Thursday, 14 January 2016: 1:45 PM
Room 357 ( New Orleans Ernest N. Morial Convention Center)
Past studies have reported that enhanced aerosol concentrations can result in an increase, decrease or little change to the precipitation produced by convective clouds. This precipitation response appears to be modulated by various factors including (1) environmental characteristics such as the relative humidity, convective available potential energy and soil moisture, (2) aerosol characteristics including aerosol type and the vertical and horizontal distribution of aerosol particles, and (3) cloud characteristics such as cloud type and cloud life cycle. An implication of such modulations is that similar cloud types impacted by the same aerosol loading may produce negative through positive precipitation feedbacks depending on the environment in which they are developing.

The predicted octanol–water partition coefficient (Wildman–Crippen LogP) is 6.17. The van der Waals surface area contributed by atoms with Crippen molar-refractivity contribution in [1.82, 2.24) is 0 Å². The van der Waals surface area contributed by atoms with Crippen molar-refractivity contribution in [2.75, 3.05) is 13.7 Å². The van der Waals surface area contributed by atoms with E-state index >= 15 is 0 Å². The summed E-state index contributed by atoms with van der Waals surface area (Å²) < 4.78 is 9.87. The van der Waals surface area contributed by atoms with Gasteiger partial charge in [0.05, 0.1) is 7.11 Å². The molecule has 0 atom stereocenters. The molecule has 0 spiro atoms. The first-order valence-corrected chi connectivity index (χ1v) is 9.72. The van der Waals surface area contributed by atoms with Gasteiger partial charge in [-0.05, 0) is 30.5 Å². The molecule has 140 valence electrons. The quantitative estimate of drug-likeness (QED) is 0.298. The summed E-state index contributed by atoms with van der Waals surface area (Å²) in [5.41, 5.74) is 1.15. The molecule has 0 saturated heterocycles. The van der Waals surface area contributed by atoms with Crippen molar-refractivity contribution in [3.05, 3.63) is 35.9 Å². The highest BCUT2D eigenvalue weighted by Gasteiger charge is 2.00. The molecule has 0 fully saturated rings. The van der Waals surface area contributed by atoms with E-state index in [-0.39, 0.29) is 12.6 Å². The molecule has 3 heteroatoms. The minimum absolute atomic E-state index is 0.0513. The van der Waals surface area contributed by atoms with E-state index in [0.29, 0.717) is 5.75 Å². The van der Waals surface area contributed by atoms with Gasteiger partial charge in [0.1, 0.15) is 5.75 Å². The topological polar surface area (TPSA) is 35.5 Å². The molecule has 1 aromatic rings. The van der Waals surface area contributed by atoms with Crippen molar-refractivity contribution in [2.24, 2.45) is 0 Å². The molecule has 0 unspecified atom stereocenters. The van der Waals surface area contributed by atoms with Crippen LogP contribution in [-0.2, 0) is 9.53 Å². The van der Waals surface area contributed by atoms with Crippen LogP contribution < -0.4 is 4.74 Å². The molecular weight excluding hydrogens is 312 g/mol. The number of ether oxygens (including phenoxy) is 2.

Several examples of the way in which factors (1) through (3) can modulate aerosol impacts on surface precipitation will be presented. More specifically, the role of the vertical location of aerosol layers on squall lines, the moderation of aerosol effects on supercells by dry layers, the role of storm life cycle in modulating the impacts of aerosols on hurricanes, and the regulation of aerosol impacts on post-cold frontal cumulus by static stability will be examined. Results from both modeling and observational studies will be discussed.
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